Saturday, March 17, 2012

A Planetary Spin-Orbit Coupling Model for Solar Activity

Do Periodic Peaks in the Planetary Tidal 
Forces Acting Upon the Sun Influence the 
Sunspot Cycle?

A free download of the paper is available in the General 
Science Journal were it was published in 2010 

The General Science Journal paper (above) was written in 
order to further investigate the main conclusion of the Wilson 
et al. (2008) paper that the Sun's level of solar activity is 
driven by a spin-orbit coupling mechanism between the Sun 
and the Jovian planets:  

Publications of the Astronomical Society of Australia, 2008, 
25, 85–93.
Does a Spin–Orbit Coupling Between the Sun and 
the Jovian Planets Govern the Solar Cycle?

The spin-orbit coupling mechanism investigated in the 
General Science Journal paper is based on the idea that the 
planet that applies the most dominant gravitational force upon 
the Sun is Jupiter, and that after Jupiter, the planets that apply 
the most dominant tidal forces upon the Sun are Venus and 
the Earth.

The spin-orbit coupling mechanism is based upon the idea that 
periodic alignments of Venus and the Earth (once every 1.5993 
years) produce temporary tidal bulges along the Earth-Venus
-Sun line, on opposite sides of the Sun. When these temporary
tidal bulges occur, Jupiter's gravitational force tugs on these 
bulges and either slows down or speeds up the Sun's rotation.

What makes this particular spin-orbit coupling mechanism
intriguing, is the time period over which the Jupiter's
gravitational pull speeds up and slows down the Sun rotation 
as Jupiter tugs on the tidal bulges.

[N.B. In the above diagram the planets are revolving in a
clock-wise direction and the Sun is rotating in a clock-wise
direction. Also, when near-side and far-side tidal bulges on
the Sun's surface are referred to, it is with respect to the
aligned planets Earth and Venus.]

The diagram above shows Jupiter, Earth and Venus initially 
aligned on the same side of the Sun (position 0). In this 
configuration, Jupiter does not apply any lateral torque upon 
the tidal bulges (The position of the near side bulge is shown by 
the black 0 just above the Sun's surface).  

1.5993 years later, each of the planets move to their respective
position 1's. At this time, Jupiter has moved 13.000 degree 
ahead of the far-side tidal bulge (marked by the red 1 just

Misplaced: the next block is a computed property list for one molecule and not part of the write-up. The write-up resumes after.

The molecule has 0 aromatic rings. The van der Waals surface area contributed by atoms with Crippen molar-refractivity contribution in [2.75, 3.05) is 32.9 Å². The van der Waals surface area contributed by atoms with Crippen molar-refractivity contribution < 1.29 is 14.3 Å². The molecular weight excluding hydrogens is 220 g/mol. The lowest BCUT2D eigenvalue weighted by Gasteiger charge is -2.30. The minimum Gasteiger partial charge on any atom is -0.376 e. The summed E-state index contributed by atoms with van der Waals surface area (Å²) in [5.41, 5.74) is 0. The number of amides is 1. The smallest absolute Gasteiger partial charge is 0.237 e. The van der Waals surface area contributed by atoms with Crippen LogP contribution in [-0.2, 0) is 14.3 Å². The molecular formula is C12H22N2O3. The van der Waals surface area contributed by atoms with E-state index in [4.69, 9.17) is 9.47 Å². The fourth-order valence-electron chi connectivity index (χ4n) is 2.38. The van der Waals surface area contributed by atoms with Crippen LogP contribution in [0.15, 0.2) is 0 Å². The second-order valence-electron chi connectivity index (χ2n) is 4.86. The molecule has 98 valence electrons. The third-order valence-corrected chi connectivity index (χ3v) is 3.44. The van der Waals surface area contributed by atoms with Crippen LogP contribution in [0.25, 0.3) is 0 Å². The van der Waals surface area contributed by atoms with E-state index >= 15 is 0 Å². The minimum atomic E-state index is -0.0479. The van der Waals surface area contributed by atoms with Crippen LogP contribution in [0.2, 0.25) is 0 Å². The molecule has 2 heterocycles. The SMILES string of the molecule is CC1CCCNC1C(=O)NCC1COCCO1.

above the Sun's surface) and the component of its 
gravitational force that is tangential to the Sun's surface tugs 
on the tidal bulges, slightly increasing the Sun's rotation rate. 

After a second 1.5993 years, each of the planets move to 
their respective position 2's. Now, Jupiter has moved 26.00 
degrees ahead of the near-side tidal bulge (marked by the 
black 2 just above the Sun's surface), increasing Sun's 
rotation rate by roughly twice the amount that occurred at 
the last alignment.

This pattern continues with Jupiter getting 13.000 degrees 
further ahead of the alternating near and far-side tidal bulges, 
every 1.5993 years. Eventually, Jupiter will get 90 degrees 
ahead of  the closest tidal bulge and it will no longer exert a 
net torque on these bulges that is tangential to the Sun's surface 
and so it will stop increasing the Sun's rotation rate.

Interestingly, the Jupiter's movement of 13.000 degrees per 
1.5993 years with respect to closest tidal bulge, means that 
Jupiter will get 90 degrees ahead of the closest tidal bulge in 
11.07 years. This is almost the same amount of time as to 
mean length of the Schwabe Sunspot cycle (11.1 +/- 1.2 years).

In addition, for the next 11.07 years, Jupiter will start to lag 
behind the closest tidal bulge by 13.000 degrees every 
1.5993 years, and so its gravitational force will pull on the 
tidal bulges in such a way as to slow the Sun's rotation rate 

All together there will be four periods of 11.07 years, with 
the gravitational force of Jupiter, increasing the Sun's rotation 
rate over the first and third periods of 11.07 years, and 
decreasing the Sun's rotation rate over the second and fourth 
periods of 11.07 years.

Hence, the basic unit of change in the Sun's rotation rate (i.e. 
and increase followed by a decrease) is 2 x 11.07 years = 
22.14 years. This is essentially equal to the mean length of the 
Hale magnetic sunspot cycle of the Sun which is 22.1 +/- 2.0 yrs)